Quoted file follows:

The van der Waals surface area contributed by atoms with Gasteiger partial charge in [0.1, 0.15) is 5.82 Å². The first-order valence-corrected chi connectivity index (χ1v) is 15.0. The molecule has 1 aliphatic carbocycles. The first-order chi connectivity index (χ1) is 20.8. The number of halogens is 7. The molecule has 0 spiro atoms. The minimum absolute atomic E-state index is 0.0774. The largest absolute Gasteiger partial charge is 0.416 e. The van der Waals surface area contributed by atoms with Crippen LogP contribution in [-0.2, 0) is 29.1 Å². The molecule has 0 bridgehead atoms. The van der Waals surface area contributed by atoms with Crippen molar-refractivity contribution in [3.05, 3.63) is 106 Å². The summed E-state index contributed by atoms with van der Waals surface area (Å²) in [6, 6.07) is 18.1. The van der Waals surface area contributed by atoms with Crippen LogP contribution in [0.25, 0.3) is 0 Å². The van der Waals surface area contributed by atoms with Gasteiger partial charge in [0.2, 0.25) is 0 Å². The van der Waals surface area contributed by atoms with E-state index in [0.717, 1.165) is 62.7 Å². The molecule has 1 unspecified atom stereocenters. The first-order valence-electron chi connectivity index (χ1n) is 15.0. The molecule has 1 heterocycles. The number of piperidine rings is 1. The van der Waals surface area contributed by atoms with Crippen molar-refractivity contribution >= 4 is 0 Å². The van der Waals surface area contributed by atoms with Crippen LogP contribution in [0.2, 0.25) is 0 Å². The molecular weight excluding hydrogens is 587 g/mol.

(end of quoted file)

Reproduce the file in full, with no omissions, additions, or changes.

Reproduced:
The van der Waals surface area contributed by atoms with Gasteiger partial charge in [0.1, 0.15) is 5.82 Å². The first-order valence-corrected chi connectivity index (χ1v) is 15.0. The molecule has 1 aliphatic carbocycles. The first-order chi connectivity index (χ1) is 20.8. The number of halogens is 7. The molecule has 0 spiro atoms. The minimum absolute atomic E-state index is 0.0774. The largest absolute Gasteiger partial charge is 0.416 e. The van der Waals surface area contributed by atoms with Crippen LogP contribution in [-0.2, 0) is 29.1 Å². The molecule has 0 bridgehead atoms. The van der Waals surface area contributed by atoms with Crippen molar-refractivity contribution in [3.05, 3.63) is 106 Å². The summed E-state index contributed by atoms with van der Waals surface area (Å²) in [6, 6.07) is 18.1. The van der Waals surface area contributed by atoms with Crippen LogP contribution in [0.25, 0.3) is 0 Å². The van der Waals surface area contributed by atoms with Gasteiger partial charge in [0.2, 0.25) is 0 Å². The van der Waals surface area contributed by atoms with E-state index in [0.717, 1.165) is 62.7 Å². The molecule has 1 unspecified atom stereocenters. The first-order valence-electron chi connectivity index (χ1n) is 15.0. The molecule has 1 heterocycles. The number of piperidine rings is 1. The van der Waals surface area contributed by atoms with Crippen molar-refractivity contribution >= 4 is 0 Å². The van der Waals surface area contributed by atoms with Crippen LogP contribution in [0.2, 0.25) is 0 Å². The molecular weight excluding hydrogens is 587 g/mol.